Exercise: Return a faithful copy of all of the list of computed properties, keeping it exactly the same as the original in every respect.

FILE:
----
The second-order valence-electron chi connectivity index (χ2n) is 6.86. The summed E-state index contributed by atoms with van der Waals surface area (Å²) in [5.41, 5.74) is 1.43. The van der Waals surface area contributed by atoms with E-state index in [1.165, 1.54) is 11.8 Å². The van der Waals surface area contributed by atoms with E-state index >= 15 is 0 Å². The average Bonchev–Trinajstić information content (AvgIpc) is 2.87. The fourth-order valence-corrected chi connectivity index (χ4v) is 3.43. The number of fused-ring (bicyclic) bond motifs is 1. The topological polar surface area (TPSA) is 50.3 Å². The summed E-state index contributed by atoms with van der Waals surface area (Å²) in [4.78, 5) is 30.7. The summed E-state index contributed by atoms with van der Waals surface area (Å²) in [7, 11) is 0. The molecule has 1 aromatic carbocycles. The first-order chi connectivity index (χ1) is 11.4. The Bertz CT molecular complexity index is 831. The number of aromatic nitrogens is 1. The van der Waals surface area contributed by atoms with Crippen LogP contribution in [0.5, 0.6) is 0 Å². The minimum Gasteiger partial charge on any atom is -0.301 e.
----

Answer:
The second-order valence-electron chi connectivity index (χ2n) is 6.86. The summed E-state index contributed by atoms with van der Waals surface area (Å²) in [5.41, 5.74) is 1.43. The van der Waals surface area contributed by atoms with E-state index in [1.165, 1.54) is 11.8 Å². The van der Waals surface area contributed by atoms with E-state index >= 15 is 0 Å². The average Bonchev–Trinajstić information content (AvgIpc) is 2.87. The fourth-order valence-corrected chi connectivity index (χ4v) is 3.43. The number of fused-ring (bicyclic) bond motifs is 1. The topological polar surface area (TPSA) is 50.3 Å². The summed E-state index contributed by atoms with van der Waals surface area (Å²) in [4.78, 5) is 30.7. The summed E-state index contributed by atoms with van der Waals surface area (Å²) in [7, 11) is 0. The molecule has 1 aromatic carbocycles. The first-order chi connectivity index (χ1) is 11.4. The Bertz CT molecular complexity index is 831. The number of aromatic nitrogens is 1. The van der Waals surface area contributed by atoms with Crippen LogP contribution in [0.5, 0.6) is 0 Å². The minimum Gasteiger partial charge on any atom is -0.301 e.